On Friday, 19 October, students were interrupted during their studies by a special announcement. In response to the death of British Columbian teenager Amanda Todd, students were asked to have a moment of silence to honour the victims of bullying. Because of the extreme bullying she faced, Todd took her own life.

The memorial took an unexpected turn when Mr. Sharp, our vice-principal, concluded the announcement. Mr. Sharp emphatically told us that contrary to what we had just done, we should not remain silent in response to bullying. Instead, when faced with abuse or harassment we should speak up and tell a teacher, guidance counselor, parent, or friend.

No one would disagree with Mr. Sharp’s statements. In a perfect world, suicide should not be an option when dealing with bullying. It’s always better to talk to others when you have issues. That way, negativity can be dealt with in a safe and healthy way.

But is every student lucky enough to have a stable family? Does every student have a best friend to listen to all their problems? Does every student have a close relationship with their teachers or guidance counselors?

Inadequate relationships and a sense of helplessness may prevent students from speaking up about their issues.

In short, they don’t. The harsh reality is that students don’t always have the options that we would like them to have. We can’t assume that every student is gifted with a loving family. Teenagers may not have a good relationship with their parents. If these victims are bullied to the extent of wanting to commit suicide, we can’t assume they have friends to support them either. Students may be reluctant to talk to teachers due to a professional rather than personal relationship. At Marc Garneau, guidance counselors are the last people kids would want to go to. They are distant and busy. Many students never talk to their counselors unless they want to change their courses.


Hits Close to Home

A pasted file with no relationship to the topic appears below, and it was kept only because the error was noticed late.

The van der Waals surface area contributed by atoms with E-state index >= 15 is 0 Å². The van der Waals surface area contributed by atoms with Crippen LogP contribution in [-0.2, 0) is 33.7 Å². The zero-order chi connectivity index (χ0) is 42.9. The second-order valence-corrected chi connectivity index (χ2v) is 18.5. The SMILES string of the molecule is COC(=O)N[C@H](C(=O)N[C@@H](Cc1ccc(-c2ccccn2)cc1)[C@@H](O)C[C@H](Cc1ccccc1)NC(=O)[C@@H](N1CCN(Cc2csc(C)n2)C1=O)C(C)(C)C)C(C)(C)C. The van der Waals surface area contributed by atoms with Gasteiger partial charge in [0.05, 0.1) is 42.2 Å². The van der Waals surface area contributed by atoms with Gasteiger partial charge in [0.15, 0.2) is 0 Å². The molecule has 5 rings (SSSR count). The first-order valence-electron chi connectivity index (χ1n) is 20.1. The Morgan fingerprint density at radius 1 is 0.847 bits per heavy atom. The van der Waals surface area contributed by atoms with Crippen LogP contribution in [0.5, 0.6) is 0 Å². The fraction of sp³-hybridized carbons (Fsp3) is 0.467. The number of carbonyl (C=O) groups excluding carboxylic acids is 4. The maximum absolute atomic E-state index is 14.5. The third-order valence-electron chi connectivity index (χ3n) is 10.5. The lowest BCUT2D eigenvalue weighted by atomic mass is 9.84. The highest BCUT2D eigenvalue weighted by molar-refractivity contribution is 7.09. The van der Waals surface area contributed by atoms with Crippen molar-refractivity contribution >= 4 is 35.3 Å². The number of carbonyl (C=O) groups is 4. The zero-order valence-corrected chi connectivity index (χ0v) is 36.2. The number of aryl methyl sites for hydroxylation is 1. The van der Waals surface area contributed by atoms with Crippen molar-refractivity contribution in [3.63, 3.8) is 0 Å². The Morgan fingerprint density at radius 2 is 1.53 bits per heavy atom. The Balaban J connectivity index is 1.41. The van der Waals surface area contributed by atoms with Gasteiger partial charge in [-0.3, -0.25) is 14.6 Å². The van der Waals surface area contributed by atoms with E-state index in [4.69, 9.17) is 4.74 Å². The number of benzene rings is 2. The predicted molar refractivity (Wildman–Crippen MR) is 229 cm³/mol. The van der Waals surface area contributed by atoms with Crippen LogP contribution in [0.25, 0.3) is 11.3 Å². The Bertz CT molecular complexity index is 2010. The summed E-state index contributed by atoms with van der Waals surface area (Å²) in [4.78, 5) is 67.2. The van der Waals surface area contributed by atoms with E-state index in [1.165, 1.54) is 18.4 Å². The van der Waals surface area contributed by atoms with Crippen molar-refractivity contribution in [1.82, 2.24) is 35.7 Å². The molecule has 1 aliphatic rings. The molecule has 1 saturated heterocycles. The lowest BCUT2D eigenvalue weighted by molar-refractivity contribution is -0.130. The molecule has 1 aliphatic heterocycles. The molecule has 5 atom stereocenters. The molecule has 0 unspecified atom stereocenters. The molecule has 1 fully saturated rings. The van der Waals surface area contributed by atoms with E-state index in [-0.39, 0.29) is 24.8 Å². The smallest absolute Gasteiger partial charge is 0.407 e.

This is a reality shared by a significant population in Garneau. As we spoke with various students around the school, we found a reoccurring pattern: inadequate relationships and a sense of helplessness.

“I’m not really close to my parents. Now that I think about it, I’m not that close to anyone,” commented one grade 9 student.

Her relationships with her teachers weren’t that much better.  When asked if she would talk to teachers about being bullied, she replied, “I think a lot of my teachers this semester dislike me. My parents lectured me for three days after the parent-teacher interviews.”

When asked about speaking to guidance, another student commented “My guidance counselor is useless. There’s a feeling that you shouldn’t go to him the next time you have an issue. He asks questions that are weird and repetitive.”


Is Guidance the Problem?

Indeed, the guidance office has often been held responsible for this issue. There is a general consensus that the guidance office isn’t doing enough to meet the needs of bullying victims.

Many students question the ability of guidance to properly deal with bullying situations. One such student explained: “If I feel like I can’t talk to my guidance counselor, it won’t change a thing.” More outreach needs to be done by guidance to tell students that counselors are available to speak with, and to clarify what guidance will do to help.

At a more fundamental level, however, the idea that students have enough resources at their disposal should be questioned. If a person doesn’t feel they have anyone to talk to, they won’t seek out help and develop channels to deal with their emotions. We as a community need to make sure that all students have someone to talk to, that they know who these people are, and that they know what these people will do.

“I probably wouldn’t talk to anyone. Everyone seems so busy.” one student shrugged.